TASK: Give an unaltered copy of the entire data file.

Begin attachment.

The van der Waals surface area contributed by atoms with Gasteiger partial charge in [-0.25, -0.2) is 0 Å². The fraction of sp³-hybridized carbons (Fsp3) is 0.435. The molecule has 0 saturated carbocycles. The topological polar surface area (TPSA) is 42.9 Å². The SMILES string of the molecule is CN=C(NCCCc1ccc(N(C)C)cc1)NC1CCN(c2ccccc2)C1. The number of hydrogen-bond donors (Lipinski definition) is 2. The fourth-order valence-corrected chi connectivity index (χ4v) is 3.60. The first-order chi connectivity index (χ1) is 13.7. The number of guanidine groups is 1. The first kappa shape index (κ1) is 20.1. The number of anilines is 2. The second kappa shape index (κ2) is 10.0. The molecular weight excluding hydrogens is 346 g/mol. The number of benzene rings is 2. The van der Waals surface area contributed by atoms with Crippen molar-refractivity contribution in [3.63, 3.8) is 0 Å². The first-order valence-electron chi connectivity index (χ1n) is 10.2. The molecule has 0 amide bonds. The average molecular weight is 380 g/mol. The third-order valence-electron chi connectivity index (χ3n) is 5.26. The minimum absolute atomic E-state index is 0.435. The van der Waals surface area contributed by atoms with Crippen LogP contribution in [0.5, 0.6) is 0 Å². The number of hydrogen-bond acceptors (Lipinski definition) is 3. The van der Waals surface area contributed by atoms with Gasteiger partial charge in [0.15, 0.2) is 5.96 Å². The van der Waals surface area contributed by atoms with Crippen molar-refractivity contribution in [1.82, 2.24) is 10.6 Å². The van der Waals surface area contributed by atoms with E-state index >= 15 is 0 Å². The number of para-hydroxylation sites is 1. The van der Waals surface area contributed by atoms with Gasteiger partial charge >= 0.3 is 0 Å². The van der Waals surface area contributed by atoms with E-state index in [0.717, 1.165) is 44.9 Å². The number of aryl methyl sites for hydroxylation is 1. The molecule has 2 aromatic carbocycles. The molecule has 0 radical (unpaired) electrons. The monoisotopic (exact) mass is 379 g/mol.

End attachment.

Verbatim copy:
The van der Waals surface area contributed by atoms with Gasteiger partial charge in [-0.25, -0.2) is 0 Å². The fraction of sp³-hybridized carbons (Fsp3) is 0.435. The molecule has 0 saturated carbocycles. The topological polar surface area (TPSA) is 42.9 Å². The SMILES string of the molecule is CN=C(NCCCc1ccc(N(C)C)cc1)NC1CCN(c2ccccc2)C1. The number of hydrogen-bond donors (Lipinski definition) is 2. The fourth-order valence-corrected chi connectivity index (χ4v) is 3.60. The first-order chi connectivity index (χ1) is 13.7. The number of guanidine groups is 1. The first kappa shape index (κ1) is 20.1. The number of anilines is 2. The second kappa shape index (κ2) is 10.0. The molecular weight excluding hydrogens is 346 g/mol. The number of benzene rings is 2. The van der Waals surface area contributed by atoms with Crippen molar-refractivity contribution in [3.63, 3.8) is 0 Å². The first-order valence-electron chi connectivity index (χ1n) is 10.2. The molecule has 0 amide bonds. The average molecular weight is 380 g/mol. The third-order valence-electron chi connectivity index (χ3n) is 5.26. The minimum absolute atomic E-state index is 0.435. The van der Waals surface area contributed by atoms with Crippen LogP contribution in [0.5, 0.6) is 0 Å². The number of hydrogen-bond acceptors (Lipinski definition) is 3. The van der Waals surface area contributed by atoms with Gasteiger partial charge in [0.15, 0.2) is 5.96 Å². The van der Waals surface area contributed by atoms with Crippen molar-refractivity contribution in [1.82, 2.24) is 10.6 Å². The van der Waals surface area contributed by atoms with E-state index >= 15 is 0 Å². The number of para-hydroxylation sites is 1. The van der Waals surface area contributed by atoms with Gasteiger partial charge >= 0.3 is 0 Å². The van der Waals surface area contributed by atoms with E-state index in [0.717, 1.165) is 44.9 Å². The number of aryl methyl sites for hydroxylation is 1. The molecule has 2 aromatic carbocycles. The molecule has 0 radical (unpaired) electrons. The monoisotopic (exact) mass is 379 g/mol.